1. Cactus Materials, Inc. – Tempe, Arizona
    Nanoengineered Li7La3Zr2O12 (LLZO) thin film solid state batteries on roll-to-roll manufacturing for EV Vehicle
  1. Castor Air 2 Electricity and Water Solutions Inc. – Chelsea, Massachusetts
    Onsite Air to Electricity & Water Multiplier Microgrid
  1. Environment and Energy Benefit Co. – West Sacramento, California
    BBB: X Factor Liquid Fuel
  1. Gilman Industries, LLC – East Northport, New York
    Alternate Polymer-Based H2 from Tap Water Electrolyzer
  1. HE3DA USA – Redondo Beach, California
    Innovative 3D Nanotechnology for Energy Storage
  1. Howe Industries, LLC – Tempe, Arizona
    Ion Enhanced Thermoelectric Generator (ITEG)
  1. Idaho National Laboratory – Idaho Falls, Idaho
    Remediation of Hydrocarbon-Contaminated Ground and Water Using a Novel Trace Element Humate Surfactant Solution (TEHS)
  1. iFeather – Boulder, Colorado
    In-situ Fabrication of Extraterrestrial Aerogels for Transparency, Heat, and Energy Regulation (iFEATHER) for Habitat, Aeronautic and Space Vessel, and Space Suit Applications
  1. Ion Power Group, LLC – Navarre, Florida
    Nanomaterial Breakthrough Generates Electricity Day & Night on Earth & Mars
  1. Lugar Center for Renewable Energy – Indianapolis
    Complete Hydrogen Storage Systems by ISRU
  1. MCE Nexus – Dublin, Ohio
    A Materials-Chemistry-Energy Nexus for Lunar, Planetary and Asteroid (LPA) Systems: High Energy Density Silane Based Fuels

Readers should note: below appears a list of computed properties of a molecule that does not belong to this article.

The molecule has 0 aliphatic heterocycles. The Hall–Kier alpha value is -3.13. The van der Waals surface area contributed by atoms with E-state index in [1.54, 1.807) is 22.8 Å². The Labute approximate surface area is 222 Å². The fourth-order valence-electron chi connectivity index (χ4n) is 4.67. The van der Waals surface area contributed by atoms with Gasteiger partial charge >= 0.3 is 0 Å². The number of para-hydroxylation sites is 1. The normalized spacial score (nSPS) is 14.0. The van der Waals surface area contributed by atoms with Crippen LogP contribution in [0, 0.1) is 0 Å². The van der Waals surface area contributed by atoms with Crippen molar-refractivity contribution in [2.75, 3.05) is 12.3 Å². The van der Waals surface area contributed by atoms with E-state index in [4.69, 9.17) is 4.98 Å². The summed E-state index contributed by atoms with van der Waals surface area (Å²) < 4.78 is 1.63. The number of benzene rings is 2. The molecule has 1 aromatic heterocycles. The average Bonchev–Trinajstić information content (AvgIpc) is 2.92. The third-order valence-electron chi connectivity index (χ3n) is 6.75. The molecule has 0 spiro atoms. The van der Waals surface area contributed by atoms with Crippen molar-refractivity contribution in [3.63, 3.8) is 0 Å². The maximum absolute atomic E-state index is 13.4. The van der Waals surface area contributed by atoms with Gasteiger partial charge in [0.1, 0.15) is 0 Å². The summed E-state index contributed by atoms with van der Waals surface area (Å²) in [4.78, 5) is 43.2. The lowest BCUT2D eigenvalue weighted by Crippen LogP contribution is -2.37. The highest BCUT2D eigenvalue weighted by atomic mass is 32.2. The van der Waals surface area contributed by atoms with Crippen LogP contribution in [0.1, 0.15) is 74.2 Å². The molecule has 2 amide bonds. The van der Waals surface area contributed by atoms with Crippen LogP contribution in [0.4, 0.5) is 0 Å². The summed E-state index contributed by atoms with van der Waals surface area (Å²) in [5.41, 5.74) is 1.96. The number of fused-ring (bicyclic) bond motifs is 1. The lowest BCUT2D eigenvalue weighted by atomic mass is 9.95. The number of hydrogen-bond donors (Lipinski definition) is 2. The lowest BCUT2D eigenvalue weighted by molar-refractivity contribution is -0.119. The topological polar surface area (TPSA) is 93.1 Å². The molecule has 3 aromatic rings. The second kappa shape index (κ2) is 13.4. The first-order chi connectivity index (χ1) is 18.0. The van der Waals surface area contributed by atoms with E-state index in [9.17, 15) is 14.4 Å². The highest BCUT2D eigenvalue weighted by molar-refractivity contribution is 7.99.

1. NT Ionics – Boulder, Colorado
    High Performance Ceramic Electrolyte for High Energy Density and All Solid-State Lithium Batteries
  1. OptiCOMP Networks – Attleboro, Massachusetts
    Rapid Wafering of Wide Bandgap Substrates
  1. The Pennsylvania State University – Department of Materials Science and Engineering – University Park, Pennsylvania
    Lightweight Monolithic Microcell CPV for Space
  1. Power System Engineers – Chula Vista, California
    Orbital Observation, Data Collection and Analysis of Power Consumption
  1. Stanford- Department of Electrical Engineering – Stanford, California
    Two C: Transportation electrification through ubiquitous wireless charging 
  1. Solar Under Transmission with Shared Ownership (SUTSO) – Gaithersburg, Maryland
    Solar Under Transmission with Shared Ownership
  1. University of Michigan and Unified Solar Corporation – Ann Arbor, Michigan
    Photovoltaic Cell-Level Power Balancing Using Intrinsic Energy Storage for High-Efficiency, High-Reliability Solar Power
  1. V-Glass – Pewaukee, Wisconsin
    Vacuum Glass for R-10 Windows
  1. WBGlobalSemi, Inc. – La Honda, California
    Commercializing High Power Silicon Carbide (SiC) Bipolar Junction Transistors (BJTs) and Power Modules for Power Management and Distributed Power Applications

For information about the NASA iTech initiative, visit:

For information about NASA’s Space Technology Mission Directorate, visit:

For information about DOE’s ARPA-E, visit:


Gina Anderson
Headquarters, Washington

Harla Sherwood
National Institute of Aerospace, Hampton, Va.

Jessica Szymanski
Department of Energy, Washington

Danielle Romero-Apsilos

Citi Communications & Public Affairs